Comedy
 

Blue Collar Comedy: The Next Generation

Distributed By: Warner Bros. Pictures

 

Reviewed by Melissa Minners
 

            We’ve all heard the redneck jokes – “You might be a redneck if…” – Jeff Foxworthy made these jokes famous with his comedy routines.  In the year 2000, Foxworthy began touring with Bill Engvall, Larry the Cable Guy and Ron White, each of whom were known for their everyman’s comedy routines.  While Jeff Foxworthy and Larry the Cable Guy focused on redneck stereotypes, Bill Engvall discussed everyday life and observations of what he believed to be “stupid comments.”  Ron White rounded up the group with his personal tales told in his drinking Southerner persona.  This tour was called The Blue Collar Comedy Tour and it became so popular that the group recorded live albums and DVDs.  Each member of The Blue Collar Comedy Tour went on to bigger and better things – comedy specials, live albums, movies and television series.            

            In 2007, Bill Engvall passed the torch on to a new group of Blue Collar comedians when he hosted Blue Collar Comedy: The Next Generation.  In 2008, Warner Bros. released Blue Collar Comedy: The Next Generation in DVD format.  Filmed at Caesar’s Palace in Las Vegas, Nevada during The Comedy Festival, this new Blue Collar Comedy crew features Jamie Kaler, Reno Collier, Juston McKinney and John Caparulo. 

            Bill Engvall begins his hosting duties with a monologue about turning fifty and the things that fifty-year-old have to look forward to…like that special doctor’s visit – Yikes!  Next up is Jamie Kaler, an actor/comedian with an impressive resume of television appearances on accomplished series such as Will & Grace, Grounded for Life, The King of Queens, and My Boys.  His stand-up routine starts off slow and doesn’t really pick up a whole lot of speed.  It’s mostly dry humor that elicits a chuckle or two, but that’s about it.

            Following Jamie Kaler is Juston McKinney, a man who gave up his job as a York County Sheriff’s Department patrol officer and D.A.R.E. instructor to become a comedian.  Following his dream, McKinney found success in New York City at such venues as the Comic Strip, Caroline’s and Dangerfield’s.  I loved the “White Clutter” part of his routine in which he explains why he is a step above White Trash in a delivery that sounds quite like a young man experiencing puberty.  Throughout this bit, McKinney describes what us “poor folk” go through when attempting to choose a meal from the menu of a pricey restaurant.  This, I certainly can relate to!  Watching McKinney go through his routine, I thought – hey, things are picking up here!

            Then came John Caparulo and his stereotypical redneck delivery and I thought – now this is Blue Collar Comedy!  This is a man who knows how to make people laugh.  He looks the redneck part, acts it and speaks it so perfectly that you can’t help but laugh.  I love his routine about people who read and how he hates going to the movies and sitting next to someone who may have read the book version of the film he’s watching.  In fact, there wasn’t one part of Caparulo’s routine that didn’t have me laughing heartily.  His delivery and timing are perfect and I don’t see how anyone who enjoys Blue Collar Comedy can resist John Caparulo.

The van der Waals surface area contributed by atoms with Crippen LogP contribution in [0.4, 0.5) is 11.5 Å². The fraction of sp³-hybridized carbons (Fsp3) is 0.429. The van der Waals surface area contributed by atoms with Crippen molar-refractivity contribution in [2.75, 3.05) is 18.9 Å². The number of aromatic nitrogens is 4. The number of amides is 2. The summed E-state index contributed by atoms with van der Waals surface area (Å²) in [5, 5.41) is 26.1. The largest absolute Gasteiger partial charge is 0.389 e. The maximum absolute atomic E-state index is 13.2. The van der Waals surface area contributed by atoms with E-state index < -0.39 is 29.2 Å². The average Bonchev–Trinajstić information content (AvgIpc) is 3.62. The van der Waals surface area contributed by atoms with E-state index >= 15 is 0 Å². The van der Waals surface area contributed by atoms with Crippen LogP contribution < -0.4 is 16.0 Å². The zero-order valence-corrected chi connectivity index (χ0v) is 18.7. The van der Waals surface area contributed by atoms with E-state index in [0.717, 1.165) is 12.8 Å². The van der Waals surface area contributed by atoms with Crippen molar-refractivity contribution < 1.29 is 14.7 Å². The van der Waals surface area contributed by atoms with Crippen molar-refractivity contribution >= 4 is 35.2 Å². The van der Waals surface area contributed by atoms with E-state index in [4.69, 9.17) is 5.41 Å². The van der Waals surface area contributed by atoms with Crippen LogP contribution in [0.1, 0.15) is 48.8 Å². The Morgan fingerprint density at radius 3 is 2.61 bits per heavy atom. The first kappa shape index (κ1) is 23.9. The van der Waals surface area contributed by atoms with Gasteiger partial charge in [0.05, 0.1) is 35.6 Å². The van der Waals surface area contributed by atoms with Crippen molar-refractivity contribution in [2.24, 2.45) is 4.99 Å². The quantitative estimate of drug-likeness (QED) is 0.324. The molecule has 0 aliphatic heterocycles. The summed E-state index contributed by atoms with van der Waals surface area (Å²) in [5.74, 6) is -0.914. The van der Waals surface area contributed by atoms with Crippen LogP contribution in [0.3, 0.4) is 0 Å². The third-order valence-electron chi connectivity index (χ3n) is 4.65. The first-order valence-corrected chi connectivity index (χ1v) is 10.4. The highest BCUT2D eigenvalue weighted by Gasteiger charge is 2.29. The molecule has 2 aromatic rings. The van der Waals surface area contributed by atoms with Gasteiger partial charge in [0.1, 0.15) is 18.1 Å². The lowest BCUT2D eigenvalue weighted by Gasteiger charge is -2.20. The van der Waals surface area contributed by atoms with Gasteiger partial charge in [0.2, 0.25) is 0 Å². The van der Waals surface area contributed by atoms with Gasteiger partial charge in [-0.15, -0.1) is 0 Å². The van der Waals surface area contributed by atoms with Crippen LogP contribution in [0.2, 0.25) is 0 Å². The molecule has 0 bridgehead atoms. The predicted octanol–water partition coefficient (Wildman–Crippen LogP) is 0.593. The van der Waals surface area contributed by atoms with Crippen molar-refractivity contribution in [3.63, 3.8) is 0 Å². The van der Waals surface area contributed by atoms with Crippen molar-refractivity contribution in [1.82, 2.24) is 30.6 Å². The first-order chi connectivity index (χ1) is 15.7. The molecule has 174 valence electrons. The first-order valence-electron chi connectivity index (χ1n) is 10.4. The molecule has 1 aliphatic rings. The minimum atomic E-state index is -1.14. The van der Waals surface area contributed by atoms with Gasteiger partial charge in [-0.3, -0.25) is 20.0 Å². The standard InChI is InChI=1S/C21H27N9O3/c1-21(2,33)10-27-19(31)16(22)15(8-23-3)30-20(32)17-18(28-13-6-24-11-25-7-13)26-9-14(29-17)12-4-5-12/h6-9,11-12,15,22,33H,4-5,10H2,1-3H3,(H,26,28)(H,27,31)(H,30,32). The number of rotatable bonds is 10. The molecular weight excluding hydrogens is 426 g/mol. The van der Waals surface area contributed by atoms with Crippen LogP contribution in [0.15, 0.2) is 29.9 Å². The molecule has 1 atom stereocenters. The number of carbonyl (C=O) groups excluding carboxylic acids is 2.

The final routine is performed by Reno Collier, a former physical education teacher with a knack for comedy.  Collier has the distinction of being the only performer on the DVD to have actually toured with each of the original Blue Collar Comedy members.  Although things start off with a bang with an ethnic joke about Mexicans, Collier’s brand of comedy mostly pokes fun at himself and past experiences.  He discusses things like his Scottish heritage, his job as a physical education teacher, and more.  And yet, coming after John Caparulo’s routine, Collier’s stand-up routine seems funny, but a tad bit flat. 

            The Blue Collar Comedy: The Next Generation features some extras including interviews with each of the members regarding their pasts, how they got into comedy, their families and more.  Once again, John Caparulo’s interview was the funniest, especially when he explains how he became a people-person who hates people.  There is also an after-show featurette in which Bill Engvall chats with the next generation of Blue Collar comedians.  As he gets up to leave the chat session, he offers up one thought – no matter how well these guys do as Blue Collar comedians, they will never be like the original quartet.  I have to agree with this assessment for most of the crew, but I think that John Caparulo is an excellent addition to the Blue Collar Comedy tradition.  This is a Blue Collar Comedian on par with Larry the Cable Guy and I can’t wait to see him in his own comedy special DVD!

            The Blue Collar Comedy: The Next Generation DVD is good for a laugh or two, especially for fans of Blue Collar Comedy.  However, if I were you, I’d skip around the DVD a bit, watching it in this order: Jamie Kaler, Reno Collier, Juston McKinney and John Caparulo.  Trust me, the DVD will be a whole lot funnier that way.

 

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